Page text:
Objective: To demonstrate similarities and differences between the various instruments used by clinical trialists for measurement of premenstrual syndrome to encourage development of consensus of measurement to aid future research.
Design: Computer and manual searches of all trials of drugs used for premenstrual syndrome supplemented by retrieval of all questionnaires and scales cited. Letters were sent to the main manufacturers to identify trials not in the public domain.
Main outcome measures: Number of scales in current use for classifying premenstrual syndrome; the symptoms included within them; their organisation of symptoms into clusters; the numerical values used in the scaling; the most frequently used items; and the extent of overlap in the criteria used.
Results: Three hundred and fifty clinical trials of 115 different drugs were identified. The most common symptoms or signs used in the scales were (frequency in square brackets) irritability , headache or migraine , depression , tearfulness , tension , anxiety , breast tenderness , mood swings or lability , back pain , weight gain , abdominal bloating , lack of concentration , food craving , and increased appetite . Sixty-five different questionnaires or scales were used to classify premenstrual syndrome and for assessing entry eligibility and treatment outcomes; of these 65, 47 included sufficient details for a formal analysis and 18 scales grouped the symptoms or items into clusters or subgroups.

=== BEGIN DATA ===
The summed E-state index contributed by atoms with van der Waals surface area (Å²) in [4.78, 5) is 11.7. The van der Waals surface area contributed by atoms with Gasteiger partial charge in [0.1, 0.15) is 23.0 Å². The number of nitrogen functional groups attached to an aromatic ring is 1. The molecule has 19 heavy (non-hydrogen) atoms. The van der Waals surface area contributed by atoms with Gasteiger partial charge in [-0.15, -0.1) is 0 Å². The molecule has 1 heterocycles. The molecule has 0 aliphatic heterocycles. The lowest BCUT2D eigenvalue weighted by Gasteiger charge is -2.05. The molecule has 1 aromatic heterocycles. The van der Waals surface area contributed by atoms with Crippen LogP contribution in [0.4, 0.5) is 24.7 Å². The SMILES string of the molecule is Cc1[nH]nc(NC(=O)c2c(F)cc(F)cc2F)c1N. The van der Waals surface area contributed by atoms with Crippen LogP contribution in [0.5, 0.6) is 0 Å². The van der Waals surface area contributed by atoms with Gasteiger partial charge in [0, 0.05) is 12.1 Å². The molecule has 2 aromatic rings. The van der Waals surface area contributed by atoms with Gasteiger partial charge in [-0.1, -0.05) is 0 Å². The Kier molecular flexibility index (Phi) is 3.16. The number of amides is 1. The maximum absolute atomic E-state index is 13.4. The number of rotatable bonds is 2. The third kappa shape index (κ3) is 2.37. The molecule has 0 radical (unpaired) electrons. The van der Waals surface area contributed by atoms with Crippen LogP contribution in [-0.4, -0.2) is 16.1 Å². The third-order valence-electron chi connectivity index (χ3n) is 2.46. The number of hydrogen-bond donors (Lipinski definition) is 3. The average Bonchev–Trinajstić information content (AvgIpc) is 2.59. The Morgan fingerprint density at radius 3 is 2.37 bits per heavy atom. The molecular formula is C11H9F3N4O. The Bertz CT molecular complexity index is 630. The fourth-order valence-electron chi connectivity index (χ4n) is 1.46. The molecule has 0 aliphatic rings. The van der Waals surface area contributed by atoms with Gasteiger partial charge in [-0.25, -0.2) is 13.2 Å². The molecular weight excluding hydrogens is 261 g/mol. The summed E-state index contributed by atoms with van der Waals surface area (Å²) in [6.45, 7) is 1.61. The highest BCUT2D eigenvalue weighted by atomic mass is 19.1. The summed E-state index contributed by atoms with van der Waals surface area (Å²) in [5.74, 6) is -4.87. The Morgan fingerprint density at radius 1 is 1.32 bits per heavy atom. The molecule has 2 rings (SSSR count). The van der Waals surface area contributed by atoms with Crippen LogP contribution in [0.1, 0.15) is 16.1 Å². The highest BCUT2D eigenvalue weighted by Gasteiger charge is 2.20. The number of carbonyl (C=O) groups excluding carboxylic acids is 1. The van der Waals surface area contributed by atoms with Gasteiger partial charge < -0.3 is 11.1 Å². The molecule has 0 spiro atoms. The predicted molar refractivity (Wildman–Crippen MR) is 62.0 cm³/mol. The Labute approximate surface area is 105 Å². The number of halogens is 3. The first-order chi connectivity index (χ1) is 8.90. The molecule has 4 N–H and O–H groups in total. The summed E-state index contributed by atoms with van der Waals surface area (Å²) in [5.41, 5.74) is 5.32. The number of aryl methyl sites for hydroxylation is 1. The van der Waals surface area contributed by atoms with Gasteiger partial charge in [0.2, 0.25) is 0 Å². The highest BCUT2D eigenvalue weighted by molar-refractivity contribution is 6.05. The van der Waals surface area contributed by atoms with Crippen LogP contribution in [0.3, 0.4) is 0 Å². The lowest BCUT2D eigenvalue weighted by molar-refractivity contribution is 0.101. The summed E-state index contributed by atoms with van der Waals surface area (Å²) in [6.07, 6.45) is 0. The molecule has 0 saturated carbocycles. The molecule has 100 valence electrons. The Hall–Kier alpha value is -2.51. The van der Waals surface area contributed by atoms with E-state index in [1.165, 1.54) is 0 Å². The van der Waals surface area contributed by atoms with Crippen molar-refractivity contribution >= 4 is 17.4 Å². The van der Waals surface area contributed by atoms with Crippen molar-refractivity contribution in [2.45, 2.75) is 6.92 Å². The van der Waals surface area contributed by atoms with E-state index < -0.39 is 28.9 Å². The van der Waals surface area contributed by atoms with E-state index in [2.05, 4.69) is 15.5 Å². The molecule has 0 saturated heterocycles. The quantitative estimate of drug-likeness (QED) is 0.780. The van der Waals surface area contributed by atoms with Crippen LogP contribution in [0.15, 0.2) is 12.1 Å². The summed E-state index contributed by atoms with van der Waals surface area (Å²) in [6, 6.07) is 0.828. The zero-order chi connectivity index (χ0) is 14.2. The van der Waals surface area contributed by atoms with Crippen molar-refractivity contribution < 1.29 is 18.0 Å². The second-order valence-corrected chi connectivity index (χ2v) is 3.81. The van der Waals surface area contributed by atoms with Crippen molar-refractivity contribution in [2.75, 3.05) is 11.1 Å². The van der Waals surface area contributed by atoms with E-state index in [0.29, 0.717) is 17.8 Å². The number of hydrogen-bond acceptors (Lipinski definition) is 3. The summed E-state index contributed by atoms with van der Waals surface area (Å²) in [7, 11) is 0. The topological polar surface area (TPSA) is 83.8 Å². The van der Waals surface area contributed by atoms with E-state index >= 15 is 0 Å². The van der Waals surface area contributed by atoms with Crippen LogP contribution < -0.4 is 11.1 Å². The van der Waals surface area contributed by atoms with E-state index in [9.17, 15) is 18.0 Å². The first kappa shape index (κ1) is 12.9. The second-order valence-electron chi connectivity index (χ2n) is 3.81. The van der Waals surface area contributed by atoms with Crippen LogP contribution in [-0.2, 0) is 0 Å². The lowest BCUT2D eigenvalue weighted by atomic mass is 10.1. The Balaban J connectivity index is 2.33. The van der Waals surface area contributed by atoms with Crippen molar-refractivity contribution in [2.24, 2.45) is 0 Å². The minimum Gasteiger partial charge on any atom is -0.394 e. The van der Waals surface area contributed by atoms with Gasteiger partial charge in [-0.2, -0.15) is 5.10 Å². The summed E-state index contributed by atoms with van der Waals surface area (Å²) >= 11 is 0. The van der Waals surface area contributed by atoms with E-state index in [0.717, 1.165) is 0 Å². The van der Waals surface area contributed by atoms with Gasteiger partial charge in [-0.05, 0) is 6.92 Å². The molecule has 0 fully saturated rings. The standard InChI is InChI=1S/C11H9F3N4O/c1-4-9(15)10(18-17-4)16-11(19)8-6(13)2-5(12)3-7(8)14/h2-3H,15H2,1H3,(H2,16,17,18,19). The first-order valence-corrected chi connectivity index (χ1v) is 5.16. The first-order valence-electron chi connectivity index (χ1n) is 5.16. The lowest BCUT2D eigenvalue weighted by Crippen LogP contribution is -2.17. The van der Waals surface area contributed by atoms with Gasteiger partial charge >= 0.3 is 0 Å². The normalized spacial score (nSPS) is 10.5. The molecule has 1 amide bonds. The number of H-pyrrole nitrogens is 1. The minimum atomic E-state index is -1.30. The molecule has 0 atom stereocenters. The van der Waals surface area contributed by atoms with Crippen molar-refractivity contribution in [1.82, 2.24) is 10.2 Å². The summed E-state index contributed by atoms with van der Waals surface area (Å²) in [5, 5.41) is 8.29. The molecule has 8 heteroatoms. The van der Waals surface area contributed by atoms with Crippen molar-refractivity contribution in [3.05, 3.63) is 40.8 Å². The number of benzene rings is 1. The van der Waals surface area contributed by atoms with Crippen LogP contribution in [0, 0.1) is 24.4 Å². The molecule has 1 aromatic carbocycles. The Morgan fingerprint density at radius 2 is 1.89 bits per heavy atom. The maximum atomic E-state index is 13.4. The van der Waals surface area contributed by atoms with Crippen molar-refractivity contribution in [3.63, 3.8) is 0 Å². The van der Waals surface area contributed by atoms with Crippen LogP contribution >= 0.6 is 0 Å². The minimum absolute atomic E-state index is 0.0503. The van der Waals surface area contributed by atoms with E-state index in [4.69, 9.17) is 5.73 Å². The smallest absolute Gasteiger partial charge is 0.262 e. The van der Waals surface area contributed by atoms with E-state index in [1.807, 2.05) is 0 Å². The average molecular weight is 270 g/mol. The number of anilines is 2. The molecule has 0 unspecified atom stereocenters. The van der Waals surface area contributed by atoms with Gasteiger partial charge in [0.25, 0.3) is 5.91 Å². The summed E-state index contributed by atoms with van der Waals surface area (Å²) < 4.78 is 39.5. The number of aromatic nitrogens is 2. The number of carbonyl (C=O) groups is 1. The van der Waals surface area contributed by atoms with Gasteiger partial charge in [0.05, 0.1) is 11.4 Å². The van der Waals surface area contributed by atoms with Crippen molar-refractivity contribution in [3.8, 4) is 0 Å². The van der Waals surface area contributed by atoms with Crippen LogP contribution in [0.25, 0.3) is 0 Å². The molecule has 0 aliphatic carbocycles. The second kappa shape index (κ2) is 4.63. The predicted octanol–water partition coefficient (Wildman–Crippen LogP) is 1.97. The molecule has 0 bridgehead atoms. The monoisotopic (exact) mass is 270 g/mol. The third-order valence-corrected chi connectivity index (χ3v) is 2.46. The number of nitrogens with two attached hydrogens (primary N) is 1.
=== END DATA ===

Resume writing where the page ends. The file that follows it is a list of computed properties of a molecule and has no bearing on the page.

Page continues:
Conclusion: There is wide diversity in the scales used for assessing entry eligibility and treatment outcomes in premenstrual syndrome. This makes comparative evaluation of possible treatments extremely complex and difficult. It is recommended that authorities and organisations involved in conducting trials of treatments for premenstrual syndrome develop a consensus statement about the best instrument to be used. Regulatory authorities could perhaps provide guidance to which scales they would accept when clinical trials of drugs for premenstrual syndrome are submitted to them for assessment. This would ensure that industry-sponsored trials provide objective data. Consensus is required given the poor performance of most current treatments of premenstrual syndrome.